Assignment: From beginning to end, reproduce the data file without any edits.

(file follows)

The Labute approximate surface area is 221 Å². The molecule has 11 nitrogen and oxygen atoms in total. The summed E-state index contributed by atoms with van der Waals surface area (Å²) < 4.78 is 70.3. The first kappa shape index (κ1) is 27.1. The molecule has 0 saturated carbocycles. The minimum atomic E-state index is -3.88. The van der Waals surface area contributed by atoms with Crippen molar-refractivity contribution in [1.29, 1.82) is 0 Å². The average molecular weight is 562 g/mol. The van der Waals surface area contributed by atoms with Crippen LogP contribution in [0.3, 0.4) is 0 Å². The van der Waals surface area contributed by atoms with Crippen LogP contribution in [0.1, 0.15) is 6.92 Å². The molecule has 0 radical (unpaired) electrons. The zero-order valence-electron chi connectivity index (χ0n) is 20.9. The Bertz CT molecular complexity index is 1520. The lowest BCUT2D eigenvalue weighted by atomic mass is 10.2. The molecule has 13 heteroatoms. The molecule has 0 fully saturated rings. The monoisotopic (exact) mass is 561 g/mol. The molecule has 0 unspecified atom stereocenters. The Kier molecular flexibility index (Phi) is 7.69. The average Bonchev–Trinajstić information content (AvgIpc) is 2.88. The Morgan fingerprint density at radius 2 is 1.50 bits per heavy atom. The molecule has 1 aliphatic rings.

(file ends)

The Labute approximate surface area is 221 Å². The molecule has 11 nitrogen and oxygen atoms in total. The summed E-state index contributed by atoms with van der Waals surface area (Å²) < 4.78 is 70.3. The first kappa shape index (κ1) is 27.1. The molecule has 0 saturated carbocycles. The minimum atomic E-state index is -3.88. The van der Waals surface area contributed by atoms with Crippen molar-refractivity contribution in [1.29, 1.82) is 0 Å². The average molecular weight is 562 g/mol. The van der Waals surface area contributed by atoms with Crippen LogP contribution in [0.3, 0.4) is 0 Å². The van der Waals surface area contributed by atoms with Crippen LogP contribution in [0.1, 0.15) is 6.92 Å². The molecule has 0 radical (unpaired) electrons. The zero-order valence-electron chi connectivity index (χ0n) is 20.9. The Bertz CT molecular complexity index is 1520. The lowest BCUT2D eigenvalue weighted by atomic mass is 10.2. The molecule has 13 heteroatoms. The molecule has 0 fully saturated rings. The monoisotopic (exact) mass is 561 g/mol. The molecule has 0 unspecified atom stereocenters. The Kier molecular flexibility index (Phi) is 7.69. The average Bonchev–Trinajstić information content (AvgIpc) is 2.88. The Morgan fingerprint density at radius 2 is 1.50 bits per heavy atom. The molecule has 1 aliphatic rings.